King of Germany under his father, 1054–1056
Grabplatte Rudolf von Rheinfelden Detail.JPG Rudolf of Rheinfelden
(Rudolf von Rheinfelden)
Rheinfeld15 March 107715 October 1080Rival king to Henry IV
Town Hall Eisleben-Smaller Detail.jpg Hermann of Salm
(Hermann von Luxemburg, Graf von Salm)
Salm6 August 108128 September 1088Rival king to Henry IV
Conrad II of Italy.jpg Conrad
(Konrad)
Salian 30 May 108727 July 1101Son of Henry IV;
King of Germany under his father, 1087–1098,
King of Italy, 1093–1098, 1095–1101 in rebellion.
Herrschaftsubergabe von Heirich IV. an Heinrich V.jpg Henry V
(Heinrich V.)
Salian 6 January 109913 April 111123 May 1125Son of Henry IV;
King of Germany under his father, 1099–1105, forced his father to abdicate

Supplinburger dynasty

ImageNameHouseKingEmperorEndedNotes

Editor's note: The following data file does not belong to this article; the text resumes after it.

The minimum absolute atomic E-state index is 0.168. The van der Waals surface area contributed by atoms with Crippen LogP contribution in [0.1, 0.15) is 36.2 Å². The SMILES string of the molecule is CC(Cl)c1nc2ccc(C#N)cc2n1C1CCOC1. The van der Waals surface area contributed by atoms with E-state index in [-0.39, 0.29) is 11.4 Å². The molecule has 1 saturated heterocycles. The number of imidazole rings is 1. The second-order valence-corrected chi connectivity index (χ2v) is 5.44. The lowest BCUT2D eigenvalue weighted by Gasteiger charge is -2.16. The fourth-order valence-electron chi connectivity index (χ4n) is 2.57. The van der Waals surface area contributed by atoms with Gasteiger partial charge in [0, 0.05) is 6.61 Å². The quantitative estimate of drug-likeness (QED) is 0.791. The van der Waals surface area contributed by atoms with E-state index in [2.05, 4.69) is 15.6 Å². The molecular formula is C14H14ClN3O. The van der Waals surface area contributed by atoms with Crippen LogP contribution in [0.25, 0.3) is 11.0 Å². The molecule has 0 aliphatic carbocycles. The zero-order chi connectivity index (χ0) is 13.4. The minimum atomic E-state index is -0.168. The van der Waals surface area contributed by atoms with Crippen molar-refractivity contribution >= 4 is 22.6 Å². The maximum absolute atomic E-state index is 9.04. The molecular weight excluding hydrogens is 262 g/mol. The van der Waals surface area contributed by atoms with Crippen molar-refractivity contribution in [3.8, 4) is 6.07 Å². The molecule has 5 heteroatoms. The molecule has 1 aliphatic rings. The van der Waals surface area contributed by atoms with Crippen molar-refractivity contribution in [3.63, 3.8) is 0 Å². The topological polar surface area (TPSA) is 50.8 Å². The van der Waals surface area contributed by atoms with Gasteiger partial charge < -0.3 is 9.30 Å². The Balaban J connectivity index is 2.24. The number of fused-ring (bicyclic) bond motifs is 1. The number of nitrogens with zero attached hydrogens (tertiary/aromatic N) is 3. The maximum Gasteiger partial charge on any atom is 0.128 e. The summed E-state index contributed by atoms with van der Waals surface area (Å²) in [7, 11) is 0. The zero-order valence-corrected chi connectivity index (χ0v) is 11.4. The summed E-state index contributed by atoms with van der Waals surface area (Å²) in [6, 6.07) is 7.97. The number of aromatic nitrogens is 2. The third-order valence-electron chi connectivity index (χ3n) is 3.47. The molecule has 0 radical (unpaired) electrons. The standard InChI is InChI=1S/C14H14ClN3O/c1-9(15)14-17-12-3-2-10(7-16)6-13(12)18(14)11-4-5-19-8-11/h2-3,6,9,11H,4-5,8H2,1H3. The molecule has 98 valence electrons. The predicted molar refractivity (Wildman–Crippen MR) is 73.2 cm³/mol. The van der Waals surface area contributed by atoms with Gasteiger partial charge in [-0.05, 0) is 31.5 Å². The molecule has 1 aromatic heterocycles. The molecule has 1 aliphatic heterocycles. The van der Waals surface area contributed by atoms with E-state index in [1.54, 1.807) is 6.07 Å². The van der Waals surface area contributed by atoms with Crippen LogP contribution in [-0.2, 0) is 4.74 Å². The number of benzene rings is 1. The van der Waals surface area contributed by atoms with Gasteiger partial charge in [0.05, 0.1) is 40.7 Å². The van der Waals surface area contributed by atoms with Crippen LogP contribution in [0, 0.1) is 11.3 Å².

Siegel Lothar III.jpg Lothair II
(Lothar II.)
Supplinburger 30 August 11254 June 11334 December 1137He was Lothair II of Germany, but Lothair III of Italy

Hohenstaufen and Welf

ImageNameHouseKingEmperorEndedNotes
Konrad III Miniatur 13 Jahrhundert.jpg Conrad III
(Konrad III.)
Hohenstaufen 7 March 113815 February 1152Grandson of Henry IV (through his mother);
Previously Rival King to Lothair III 1127–1135
Henry Berengar
(Heinrich (VI.))
Hohenstaufen 30 March 1147August? 1150Son of Conrad III;
King of Germany under his father 1147–1150
Friedrich-barbarossa-und-soehne-welfenchronik 1-1000x1540.jpg Frederick I Barbarossa
(Friedrich I. Barbarossa)
Hohenstaufen 4 March 115218 June 115510 June 1190Nephew of Conrad III